Race and Policing
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Our research has revealed that many police departments are failing to adopt adequate safeguards to ensure that constitutional rights are protected. In particular, we have discovered that year after year, the vast majority of the nation's leading police departments with body-worn camera programs allow unrestricted footage review – meaning, officers are permitted to review footage from body-worn cameras whenever they'd like, including before writing their incident reports or making statements.This report seeks to illuminate the ways that unrestricted footage review places civil rights at risk and undermines the goals of transparency and accountability. We urge police departments to instead adopt what we call "clean reporting," a simple two-step process where an initial report is recorded based only on an officer's independent recollection of an event and then a second, supplemental report can be added to a case file to address any clarifications after footage is reviewed. We make the case that in the interests of consistency, fairness, transparency and accountability, clean reporting should be adopted as a standard practice for all police departments with body-worn camera programs.
In the wake of high-profile incidents in Ferguson, Staten Island, North Charleston, Baltimore, and elsewhere, law enforcement agencies across the country have rapidly adopted body-worn cameras for their officers. One of the main selling points for these cameras is their potential to provide transparency into some police interactions, and to help protect civil rights, especially in heavily policed communities of color.But accountability is not automatic. Whether these cameras make police more accountable — or simply intensifies police surveillance of communities — depends on how the cameras and footage are used. That's why The Leadership Conference, together with a broad coalition of civil rights, privacy, and media rights groups, developed shared Civil Rights Principles on body-worn Cameras. Our principles emphasize that "[w]ithout carefully crafted policy safeguards in place, there is a real risk that these new devices could become instruments of injustice, rather than tools for accountability."This scorecard evaluates the body-worn camera policies currently in place in major police departments across the country. Our goal is to highlight promising approaches that some departments are taking, and to identify opportunities where departments could improve their policies.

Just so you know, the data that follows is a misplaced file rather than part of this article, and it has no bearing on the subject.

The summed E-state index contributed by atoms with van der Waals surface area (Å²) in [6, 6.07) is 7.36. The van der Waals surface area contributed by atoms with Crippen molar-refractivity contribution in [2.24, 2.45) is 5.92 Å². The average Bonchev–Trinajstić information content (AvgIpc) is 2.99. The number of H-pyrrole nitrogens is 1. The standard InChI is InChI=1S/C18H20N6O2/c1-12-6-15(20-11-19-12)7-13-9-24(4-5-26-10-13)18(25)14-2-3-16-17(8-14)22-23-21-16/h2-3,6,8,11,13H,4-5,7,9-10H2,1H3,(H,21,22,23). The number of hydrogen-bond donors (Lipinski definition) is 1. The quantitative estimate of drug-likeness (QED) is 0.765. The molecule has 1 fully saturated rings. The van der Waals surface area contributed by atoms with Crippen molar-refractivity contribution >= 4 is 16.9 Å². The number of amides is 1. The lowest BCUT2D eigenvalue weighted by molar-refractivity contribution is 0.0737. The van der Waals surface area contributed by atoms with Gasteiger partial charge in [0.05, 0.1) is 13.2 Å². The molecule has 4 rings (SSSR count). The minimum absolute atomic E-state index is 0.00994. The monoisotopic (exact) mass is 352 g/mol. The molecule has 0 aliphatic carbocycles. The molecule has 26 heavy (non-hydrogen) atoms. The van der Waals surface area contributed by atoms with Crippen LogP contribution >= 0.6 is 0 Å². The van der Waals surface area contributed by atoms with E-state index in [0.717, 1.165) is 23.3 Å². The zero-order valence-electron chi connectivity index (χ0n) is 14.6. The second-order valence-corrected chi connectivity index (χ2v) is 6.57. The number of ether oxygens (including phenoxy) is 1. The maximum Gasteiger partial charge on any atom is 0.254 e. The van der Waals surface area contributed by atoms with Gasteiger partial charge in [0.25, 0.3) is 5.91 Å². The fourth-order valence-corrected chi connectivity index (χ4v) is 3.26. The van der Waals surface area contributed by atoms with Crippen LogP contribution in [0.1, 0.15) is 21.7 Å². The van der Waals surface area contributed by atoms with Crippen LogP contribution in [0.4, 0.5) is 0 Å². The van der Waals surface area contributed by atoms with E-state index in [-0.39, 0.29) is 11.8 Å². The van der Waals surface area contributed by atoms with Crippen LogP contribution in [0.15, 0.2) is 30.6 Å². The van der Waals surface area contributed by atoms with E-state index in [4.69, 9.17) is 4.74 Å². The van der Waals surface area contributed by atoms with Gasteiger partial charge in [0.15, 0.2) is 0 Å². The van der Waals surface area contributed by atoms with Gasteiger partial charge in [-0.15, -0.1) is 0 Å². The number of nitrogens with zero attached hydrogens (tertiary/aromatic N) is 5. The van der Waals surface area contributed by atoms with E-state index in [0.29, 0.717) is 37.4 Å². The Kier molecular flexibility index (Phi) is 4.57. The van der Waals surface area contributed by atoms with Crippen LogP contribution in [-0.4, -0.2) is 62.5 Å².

The term "predictive policing" refers to computer systems that use data to forecast where crime will happen or who will be involved. Some tools produce maps of anticipated crime "hot spots," while others score and flag people deemed most likely to be involved in crime or violence.Though these systems are rolling out in police departments nationwide, our research found pervasive, fundamental gaps in what's publicly known about them.How these tools work and make predictions, how they define and measure their performance and how police departments actually use these systems day-to-day, are all unclear. Further, vendors routinely claim that the inner working of their technology is proprietary, keeping their methods a closely-held trade secret, even from the departments themselves. And early research findings suggest that these systems may not actually make people safer — and that they may lead to even more aggressive enforcement in communities that are already heavily policed.Our study finds a number of key risks in predictive policing, and a trend of rapid, poorly informed adoption in which those risks are often not considered. We believe that conscientious application of data has the potential to improve police practices in the future. But we found little evidence that today's systems live up to their claims, and significant reason to fear that they may reinforce disproportionate and discriminatory policing practices.